Truth

So, our neighbours have a small dog.

It’s a nice dog. An inside dog. So we don’t really see it that much. Kinda like it’s owners – our neighbours. They’re nice. Mostly inside. When they’re home.

They’re considerably younger than us. Meaning with their youth and their DINK lives, they go out a lot. Giving me fond memories of when I too had a life. When I too would go out. When I too could stay up after 10pm.

Last night, again our nice neighbours were out. Leaving their nice dog inside. And clearly feeling rather indignant that his nice owners (our nice neighbours) had left him (the nice dog) inside and home alone, he began to bark.
Except small dogs don’t bark, they yap.
And this one yapped a lot.

Now I’m no saint when it comes to being a quaint neighbour. My kids are often feral and on my roof. I also have 2 dogs which have been known to bark. Sometimes a lot. In fact sometimes kinda a lot. To the point where I once had the local ranger permanently parked out the front of my house.

Although I wasn’t sure if he was staking out my dogs or my kids.

But I gave numerous bottle of wine apologies to my various neighbours, and now my dogs sleep inside.

One by the fire.
One by my bed.
Both void of barks.

But this nice little dog next door starting it’s intermittent yapping bark at 7:30 last night. Building to a constant 4 beat crescendo by 10.
Right outside my bedroom window.

During this time, I lay on my pillow (as I say, I have no life) and listened to this kind of dog-yap-chinese-water-tortue-sound for nearly an hour. Believing it to be some kind of bark karma. While listening to the yap drumming into my brain, I began to think of nice ways I could suggest to my nice neighbours to have their nice little dog nicely quiet on a still winter night.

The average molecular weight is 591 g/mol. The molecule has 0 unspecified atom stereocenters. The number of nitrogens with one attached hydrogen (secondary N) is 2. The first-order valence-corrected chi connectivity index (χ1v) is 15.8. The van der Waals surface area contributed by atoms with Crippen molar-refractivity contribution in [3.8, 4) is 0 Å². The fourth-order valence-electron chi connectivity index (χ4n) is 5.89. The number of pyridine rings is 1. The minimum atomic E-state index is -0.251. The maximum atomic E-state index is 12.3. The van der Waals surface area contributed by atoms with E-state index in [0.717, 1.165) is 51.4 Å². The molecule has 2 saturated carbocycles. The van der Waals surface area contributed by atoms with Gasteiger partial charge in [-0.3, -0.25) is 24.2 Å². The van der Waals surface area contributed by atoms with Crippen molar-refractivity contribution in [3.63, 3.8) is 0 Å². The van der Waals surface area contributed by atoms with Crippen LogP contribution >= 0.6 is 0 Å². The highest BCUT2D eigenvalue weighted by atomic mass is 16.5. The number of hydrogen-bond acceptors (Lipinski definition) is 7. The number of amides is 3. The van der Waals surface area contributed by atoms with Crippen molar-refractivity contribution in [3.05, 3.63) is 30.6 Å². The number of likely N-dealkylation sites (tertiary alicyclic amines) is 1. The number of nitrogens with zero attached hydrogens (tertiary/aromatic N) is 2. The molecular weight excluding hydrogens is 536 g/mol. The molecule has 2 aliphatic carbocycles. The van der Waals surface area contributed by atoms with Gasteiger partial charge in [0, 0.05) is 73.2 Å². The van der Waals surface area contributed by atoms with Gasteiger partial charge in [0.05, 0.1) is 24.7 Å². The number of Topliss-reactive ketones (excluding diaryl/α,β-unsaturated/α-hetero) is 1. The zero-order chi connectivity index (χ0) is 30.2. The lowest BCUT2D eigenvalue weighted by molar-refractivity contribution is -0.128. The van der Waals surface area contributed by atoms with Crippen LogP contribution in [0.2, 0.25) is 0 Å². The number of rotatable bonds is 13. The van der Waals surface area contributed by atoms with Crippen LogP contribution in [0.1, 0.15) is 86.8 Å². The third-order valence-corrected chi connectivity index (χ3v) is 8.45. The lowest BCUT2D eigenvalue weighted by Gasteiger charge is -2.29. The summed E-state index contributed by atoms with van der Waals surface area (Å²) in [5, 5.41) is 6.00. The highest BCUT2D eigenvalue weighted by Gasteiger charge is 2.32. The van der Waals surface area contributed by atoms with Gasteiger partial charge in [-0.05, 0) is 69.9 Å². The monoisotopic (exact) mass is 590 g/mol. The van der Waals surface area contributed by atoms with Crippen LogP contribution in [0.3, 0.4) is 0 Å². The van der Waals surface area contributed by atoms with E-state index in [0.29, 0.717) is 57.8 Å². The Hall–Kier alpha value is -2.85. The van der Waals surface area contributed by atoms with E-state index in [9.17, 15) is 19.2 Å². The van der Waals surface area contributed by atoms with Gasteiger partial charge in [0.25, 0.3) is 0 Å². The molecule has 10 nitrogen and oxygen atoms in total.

Thoughts of a letter came to mind. I like words. I find them soothing. And as long as one doesn’t write the contents of the letter in capitals and avoids extremes of punctuation (ie exclamation marks), the written word is often well received.
Especially if written by a nice person to other nice people. With reasonable suggestions like “leave the radio on” or “buy one of those dog-smart toys”. As opposed to “I’m reporting you to council”, or “I’ve left your dog up at the Bluff.”
For 53 minutes, I wrote and re-wrote the letter in my mind. How to start it, how to finish it, how to be – well – nice about it. As I hate confrontation, I settled on “can you tell me when you’re going out so I can buy 5 pairs of ear plugs from Bernard at the chemist”.

I felt like a stalker.

Then, at 10:53, something happened. It was short. It was sharp. Poignant and to the point. A strong voice on the street, from the depths of a man’s being. It yelled,
“SHUT UP!”

The dog obeyed.
And silence was heard.

Think chest openers, jalandhara bandha and viloma breath.

Voicing our truth comes in all shapes and forms. We can side-step around the crux of the issue. Pretend we’re being nice while we slink into passive non-confrontation.

Or we can shout.
We can shout loud.
We can shout hard.

And if what we shout is true, coming from the subtle whispers of intuitive space – it deserves the recognition to be heard. To be heard loud. Even if it’s hard to hear. Even harder to say.

True words are our birthright. They can show our power when we’re scared, our strength when we’re challenged, our light when it’s dark. They can show ourselves and our stuff. And in doing so, we can become the vehicle through which consciousness can manifest. Actions in service to spirit become words coloured in grace.

This morning at 5am, I put our front light on. I woke the solo sleeping nice dog next door. It began it’s yap.
“Shhhhhht!” I hissed to the breaker of my dawn.

And silence was heard.

In my home and in my heart.

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